Here at RMSP we start all of our Workshop and Career Training students out by using Adobe Photoshop Lightroom, a program that helps the photographer along all stages of their editing workflow, from import to export. Lightroom will actually make the dated folders for you, and all you need to do is add the few descriptive words about the file.
After I have my images imported, the next stage in my workflow would be to organize and sort the keepers, and delete the bad images. This is pretty easy to accomplish through most software programs, which offer the photographer flags, stars, colors or other ways to denote the images that you wish to hold on to, or delete. The amount of images that you keep totally depends on what type of photographer you are, I happen to be a heavy editor of my images, so I will only hold onto the best images from a shoot, but many photographers keep almost everything.
The next stage of the process is the “manipulation” or “editing” phase, in which you make any changes that you deem appropriate for your images. This depends entirely upon your personal choices about image manipulation. The choices are endless and it really comes down to comfort level with editing software and with what you want to accomplish in the end. Programs like Lightroom and Photoshop are complex and difficult to learn on your own. I have found that it is much easier to learn how to use these programs in a classroom setting, where a teacher at the front of the room can make the changes to the images while you follow along on your own computer. To me, editing is the most fun part of the workflow, it’s a chance for you to take your images and transform them into the way you want them to look, whether that’s accurate to what your eye saw when you shot the image, or something completely different. You have all of the control.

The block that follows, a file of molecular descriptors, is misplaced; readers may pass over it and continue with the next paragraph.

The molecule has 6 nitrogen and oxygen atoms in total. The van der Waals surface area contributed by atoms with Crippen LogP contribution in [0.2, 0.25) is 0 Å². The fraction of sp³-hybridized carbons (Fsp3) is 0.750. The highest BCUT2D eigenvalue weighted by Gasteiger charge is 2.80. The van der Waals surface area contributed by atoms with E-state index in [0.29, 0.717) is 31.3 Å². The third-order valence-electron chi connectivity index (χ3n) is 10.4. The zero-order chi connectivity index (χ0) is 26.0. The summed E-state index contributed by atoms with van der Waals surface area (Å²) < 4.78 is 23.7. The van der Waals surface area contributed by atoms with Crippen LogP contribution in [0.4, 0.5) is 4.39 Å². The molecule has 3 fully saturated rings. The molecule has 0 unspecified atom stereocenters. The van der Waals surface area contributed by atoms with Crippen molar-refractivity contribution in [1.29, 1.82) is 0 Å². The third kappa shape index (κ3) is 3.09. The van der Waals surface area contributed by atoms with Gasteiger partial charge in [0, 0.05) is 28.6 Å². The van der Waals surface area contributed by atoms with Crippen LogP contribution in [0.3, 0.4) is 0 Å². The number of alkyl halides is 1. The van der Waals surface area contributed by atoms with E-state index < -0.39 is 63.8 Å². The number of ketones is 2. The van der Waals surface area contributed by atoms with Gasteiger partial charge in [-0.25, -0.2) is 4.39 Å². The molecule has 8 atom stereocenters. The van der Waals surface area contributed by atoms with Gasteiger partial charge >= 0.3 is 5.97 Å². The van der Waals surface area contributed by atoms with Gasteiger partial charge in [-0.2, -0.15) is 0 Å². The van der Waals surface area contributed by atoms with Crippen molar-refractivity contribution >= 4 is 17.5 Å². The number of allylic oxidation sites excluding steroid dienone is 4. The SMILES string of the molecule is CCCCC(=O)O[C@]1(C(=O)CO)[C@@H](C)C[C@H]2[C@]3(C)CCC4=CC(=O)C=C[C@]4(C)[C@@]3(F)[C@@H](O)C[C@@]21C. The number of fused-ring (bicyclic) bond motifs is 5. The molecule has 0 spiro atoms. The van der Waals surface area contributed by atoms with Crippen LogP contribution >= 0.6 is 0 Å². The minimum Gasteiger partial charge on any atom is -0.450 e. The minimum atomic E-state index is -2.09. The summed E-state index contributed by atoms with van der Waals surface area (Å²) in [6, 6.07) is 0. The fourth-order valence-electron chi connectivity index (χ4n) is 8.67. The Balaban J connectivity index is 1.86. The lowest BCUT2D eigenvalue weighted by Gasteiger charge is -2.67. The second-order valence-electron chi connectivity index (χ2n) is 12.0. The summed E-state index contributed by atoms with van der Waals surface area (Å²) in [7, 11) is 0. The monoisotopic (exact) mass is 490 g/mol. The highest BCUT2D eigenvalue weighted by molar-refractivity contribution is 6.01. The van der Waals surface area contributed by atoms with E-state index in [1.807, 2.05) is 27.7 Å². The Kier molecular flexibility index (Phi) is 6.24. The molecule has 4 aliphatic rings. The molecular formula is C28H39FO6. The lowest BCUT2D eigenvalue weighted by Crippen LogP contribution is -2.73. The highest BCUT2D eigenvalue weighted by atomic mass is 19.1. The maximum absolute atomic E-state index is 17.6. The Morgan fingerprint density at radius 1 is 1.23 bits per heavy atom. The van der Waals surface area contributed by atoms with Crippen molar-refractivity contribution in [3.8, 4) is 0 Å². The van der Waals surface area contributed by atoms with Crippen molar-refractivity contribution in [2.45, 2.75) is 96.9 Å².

When you’re done editing, all that’s left is to “output” the images somewhere. Many photographers will make prints, post photos to their website or simply let them sit on their computers for their own enjoyment. It’s up to you.
Throughout your workflow, it’s of critical importance that you keep backing up your images on another external hard drive (preferably TWO other drives) to prevent losing your images. I have seen too many people who lose everything because they neglected to keep an active backup of their images. It is one of the most important things you can do as a photographer. It’s as simple as dragging all of your images over to an external hard drive once a week to ensure that they are located in more than one place at a time. There is also a way to automate this process and let your computer remember to do your image back up. Computers make mistakes and crash sometimes, it’s important to protect your images!
Every photographer has a different workflow, something that works for his or her type of photography and their shooting style. It is something that is developed over years of shooting. You want be able to find the “perfect” workflow right away, it takes time to find something that works for you and is fast and efficient.
Tags | Adobe, Career Training, Digital photography workflow, Forest Chaput de Saintonge, Lightroom, photography, Photoshop, Workflow, workshops